Mirror of Justice

A blog dedicated to the development of Catholic legal theory.
Affiliated with the Program on Church, State & Society at Notre Dame Law School.

Saturday, October 25, 2008

Abortion, Murder, and Public Attitudes

I think it follows from Eduardo"s excellent posts that the citizenry believes that human organisms in the first trimester should be entitled to less protection than babies (if abortion were thought to be murder, women would be prosecuted and abortions for mental health reasons (just as an example) would be uniformly condemned). To be sure, most citizens believe that first trimester abortions raise serious moral issues. Few would maintain that having an abortion is no more morally serious than having a haircut. But most citizens believe that the moral gravity of having an abortion increases with fetal development. They believe that killing the born is murder. And they do not believe that first trimester abortions are acts of murder.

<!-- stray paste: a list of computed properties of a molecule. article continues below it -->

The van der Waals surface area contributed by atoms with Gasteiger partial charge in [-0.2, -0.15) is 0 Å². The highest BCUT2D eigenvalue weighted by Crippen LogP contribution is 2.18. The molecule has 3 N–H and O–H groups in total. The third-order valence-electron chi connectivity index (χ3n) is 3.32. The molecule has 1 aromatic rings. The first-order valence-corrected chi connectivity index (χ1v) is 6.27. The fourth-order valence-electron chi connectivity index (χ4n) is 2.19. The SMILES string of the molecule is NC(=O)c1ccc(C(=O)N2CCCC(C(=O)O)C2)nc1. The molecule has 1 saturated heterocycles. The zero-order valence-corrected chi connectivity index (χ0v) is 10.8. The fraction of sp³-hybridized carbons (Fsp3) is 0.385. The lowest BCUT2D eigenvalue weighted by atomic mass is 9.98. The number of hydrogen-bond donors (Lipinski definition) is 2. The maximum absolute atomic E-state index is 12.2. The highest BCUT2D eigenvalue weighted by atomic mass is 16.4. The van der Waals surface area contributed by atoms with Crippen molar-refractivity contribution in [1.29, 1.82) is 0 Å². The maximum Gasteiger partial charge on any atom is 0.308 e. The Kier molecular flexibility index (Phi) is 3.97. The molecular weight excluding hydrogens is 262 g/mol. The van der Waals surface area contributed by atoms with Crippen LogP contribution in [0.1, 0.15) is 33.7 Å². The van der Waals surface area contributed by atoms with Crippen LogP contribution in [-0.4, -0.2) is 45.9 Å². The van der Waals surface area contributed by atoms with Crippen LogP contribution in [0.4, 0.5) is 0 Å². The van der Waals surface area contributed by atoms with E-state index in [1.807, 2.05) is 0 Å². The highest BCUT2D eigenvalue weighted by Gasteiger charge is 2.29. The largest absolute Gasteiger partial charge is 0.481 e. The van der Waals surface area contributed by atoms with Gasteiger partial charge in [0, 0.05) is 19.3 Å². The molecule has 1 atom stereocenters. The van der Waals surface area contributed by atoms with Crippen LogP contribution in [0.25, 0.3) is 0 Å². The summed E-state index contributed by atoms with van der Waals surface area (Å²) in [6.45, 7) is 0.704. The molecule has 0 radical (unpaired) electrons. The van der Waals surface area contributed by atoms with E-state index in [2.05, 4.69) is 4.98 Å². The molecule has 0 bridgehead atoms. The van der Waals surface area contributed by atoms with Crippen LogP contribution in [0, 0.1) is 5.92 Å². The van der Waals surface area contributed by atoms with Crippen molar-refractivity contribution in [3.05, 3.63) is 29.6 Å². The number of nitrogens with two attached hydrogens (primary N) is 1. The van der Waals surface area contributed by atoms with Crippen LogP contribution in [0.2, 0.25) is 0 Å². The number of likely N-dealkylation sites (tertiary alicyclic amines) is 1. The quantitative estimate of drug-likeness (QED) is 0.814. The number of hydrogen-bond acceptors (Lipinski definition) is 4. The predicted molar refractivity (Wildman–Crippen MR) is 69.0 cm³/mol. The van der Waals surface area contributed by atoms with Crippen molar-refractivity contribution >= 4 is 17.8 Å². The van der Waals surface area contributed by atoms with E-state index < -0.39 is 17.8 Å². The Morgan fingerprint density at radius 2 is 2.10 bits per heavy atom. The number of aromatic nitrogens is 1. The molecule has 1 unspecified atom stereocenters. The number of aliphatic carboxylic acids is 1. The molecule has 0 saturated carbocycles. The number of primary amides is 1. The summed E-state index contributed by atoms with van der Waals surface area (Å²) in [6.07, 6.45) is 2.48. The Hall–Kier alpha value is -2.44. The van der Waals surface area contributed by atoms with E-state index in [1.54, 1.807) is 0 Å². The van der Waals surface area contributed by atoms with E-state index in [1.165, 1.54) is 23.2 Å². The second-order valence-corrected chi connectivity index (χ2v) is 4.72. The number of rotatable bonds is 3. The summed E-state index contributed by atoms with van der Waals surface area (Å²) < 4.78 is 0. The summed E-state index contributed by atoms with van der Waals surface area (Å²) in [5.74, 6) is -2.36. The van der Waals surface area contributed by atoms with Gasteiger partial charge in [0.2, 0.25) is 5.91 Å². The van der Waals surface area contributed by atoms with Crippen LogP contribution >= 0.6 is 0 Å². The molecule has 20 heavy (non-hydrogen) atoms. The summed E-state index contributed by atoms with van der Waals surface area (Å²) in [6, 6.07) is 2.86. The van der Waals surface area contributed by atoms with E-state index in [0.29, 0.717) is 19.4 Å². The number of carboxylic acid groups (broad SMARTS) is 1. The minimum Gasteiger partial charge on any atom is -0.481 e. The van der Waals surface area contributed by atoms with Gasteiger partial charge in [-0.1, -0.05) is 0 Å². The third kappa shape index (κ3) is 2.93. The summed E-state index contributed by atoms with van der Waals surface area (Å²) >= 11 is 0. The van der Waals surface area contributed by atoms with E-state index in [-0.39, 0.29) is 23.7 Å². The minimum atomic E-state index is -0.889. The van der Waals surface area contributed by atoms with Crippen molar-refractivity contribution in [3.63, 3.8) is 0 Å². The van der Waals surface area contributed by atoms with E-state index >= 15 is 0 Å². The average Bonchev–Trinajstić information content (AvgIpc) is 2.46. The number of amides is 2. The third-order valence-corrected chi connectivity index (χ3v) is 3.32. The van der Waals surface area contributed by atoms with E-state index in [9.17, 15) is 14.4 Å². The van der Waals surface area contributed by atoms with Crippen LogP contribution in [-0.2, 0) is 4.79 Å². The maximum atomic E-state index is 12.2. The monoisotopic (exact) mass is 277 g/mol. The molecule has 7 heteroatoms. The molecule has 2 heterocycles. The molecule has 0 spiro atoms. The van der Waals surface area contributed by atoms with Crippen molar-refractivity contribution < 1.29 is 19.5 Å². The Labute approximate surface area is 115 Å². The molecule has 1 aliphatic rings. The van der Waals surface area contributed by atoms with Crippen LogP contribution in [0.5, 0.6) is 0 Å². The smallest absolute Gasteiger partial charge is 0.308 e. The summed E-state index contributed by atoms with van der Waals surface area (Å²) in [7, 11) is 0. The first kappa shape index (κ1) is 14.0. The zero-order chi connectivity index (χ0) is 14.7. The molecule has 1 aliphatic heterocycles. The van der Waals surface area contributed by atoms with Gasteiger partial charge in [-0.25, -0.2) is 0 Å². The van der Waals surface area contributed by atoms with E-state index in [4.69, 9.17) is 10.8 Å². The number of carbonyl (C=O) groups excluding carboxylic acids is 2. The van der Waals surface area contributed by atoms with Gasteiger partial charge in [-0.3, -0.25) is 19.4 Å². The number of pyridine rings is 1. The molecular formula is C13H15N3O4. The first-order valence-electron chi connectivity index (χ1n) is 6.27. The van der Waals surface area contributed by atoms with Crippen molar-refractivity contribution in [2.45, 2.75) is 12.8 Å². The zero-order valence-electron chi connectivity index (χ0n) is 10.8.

Why would this be the case? I think part of the intuition is that organisms in the first trimester have not developed a central nervous system or a brain. I think most citizens believe that the moral seriousness of killing increases significantly when a human organism has a central nervous system and a brain. Accordingly, most citizens will think that the abortion murder rhetoric is out of place and they will think that the abortion issue (significant as it is) should not be politically privileged over issues such as the killings of civilians in war or allowing children to starve or other issues of significant moral consequence.

https://mirrorofjustice.blogs.com/mirrorofjustice/2008/10/abortion-murder.html

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